Celine Dion welcomed twins and, as expected, she got a private room with an over-sized bed and kitchenette. The room was redone just for her stay.
But her admission to the hospital came a little earlier than planned, so there was a woman already in that fancy room. Wondering what happened to the woman who was there?
The hospital just picked her up and moved her to a regular room -- no more big bed, no more fridge.
Word has it that this woman “wasn’t too happy” about the switch and can you blame her? Here she is, in a room that she’s paying for, and because someone famous comes along, she has to move? Sure, the big bed and fridge are luxuries, extras, that you might not expect from a maternity unit. But to be removed from your accommodations just because someone “better” comes along?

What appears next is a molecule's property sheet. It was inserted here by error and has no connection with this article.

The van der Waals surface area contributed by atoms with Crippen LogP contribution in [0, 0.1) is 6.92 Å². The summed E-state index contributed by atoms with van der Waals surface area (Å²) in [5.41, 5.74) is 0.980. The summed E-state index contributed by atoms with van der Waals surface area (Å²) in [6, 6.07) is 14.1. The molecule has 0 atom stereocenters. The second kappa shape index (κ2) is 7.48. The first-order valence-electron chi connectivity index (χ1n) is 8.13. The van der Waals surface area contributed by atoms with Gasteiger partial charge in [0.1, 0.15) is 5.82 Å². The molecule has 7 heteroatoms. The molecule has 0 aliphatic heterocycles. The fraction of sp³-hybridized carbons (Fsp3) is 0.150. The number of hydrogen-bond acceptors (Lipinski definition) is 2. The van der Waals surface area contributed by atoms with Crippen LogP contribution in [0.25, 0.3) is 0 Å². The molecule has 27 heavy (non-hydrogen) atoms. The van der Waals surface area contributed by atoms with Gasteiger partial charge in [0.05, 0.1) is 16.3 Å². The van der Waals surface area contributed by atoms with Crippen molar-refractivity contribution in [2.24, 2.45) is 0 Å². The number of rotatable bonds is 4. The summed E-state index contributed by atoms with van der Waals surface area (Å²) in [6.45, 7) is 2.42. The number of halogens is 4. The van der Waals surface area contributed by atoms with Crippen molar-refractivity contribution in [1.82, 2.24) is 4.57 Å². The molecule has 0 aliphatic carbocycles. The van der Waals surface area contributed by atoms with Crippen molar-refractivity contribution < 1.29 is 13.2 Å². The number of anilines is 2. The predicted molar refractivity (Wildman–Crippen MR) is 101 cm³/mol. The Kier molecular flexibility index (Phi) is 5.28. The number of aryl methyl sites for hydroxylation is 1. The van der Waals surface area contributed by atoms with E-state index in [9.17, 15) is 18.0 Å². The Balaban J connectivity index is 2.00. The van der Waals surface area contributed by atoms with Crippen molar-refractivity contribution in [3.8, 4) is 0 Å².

My thoughts? If the hospital decides to create a special room for special patients, but then markets the room or otherwise uses it for their “regular patients," they should have equivalent accommodations available for instances when they choose to relocate one person to make room for a better one. And, they should have to pay for this woman’s care or, at the very least, the days they booked her into Celine’s room.
And, if the hospital plays favorites with patients just over a room, does this happen when delivery time arrives?
The hospital, of course, insists that no one received special treatment.
What do you think? Is this fair or unfair treatment?
Image via Mcflyler/Flickr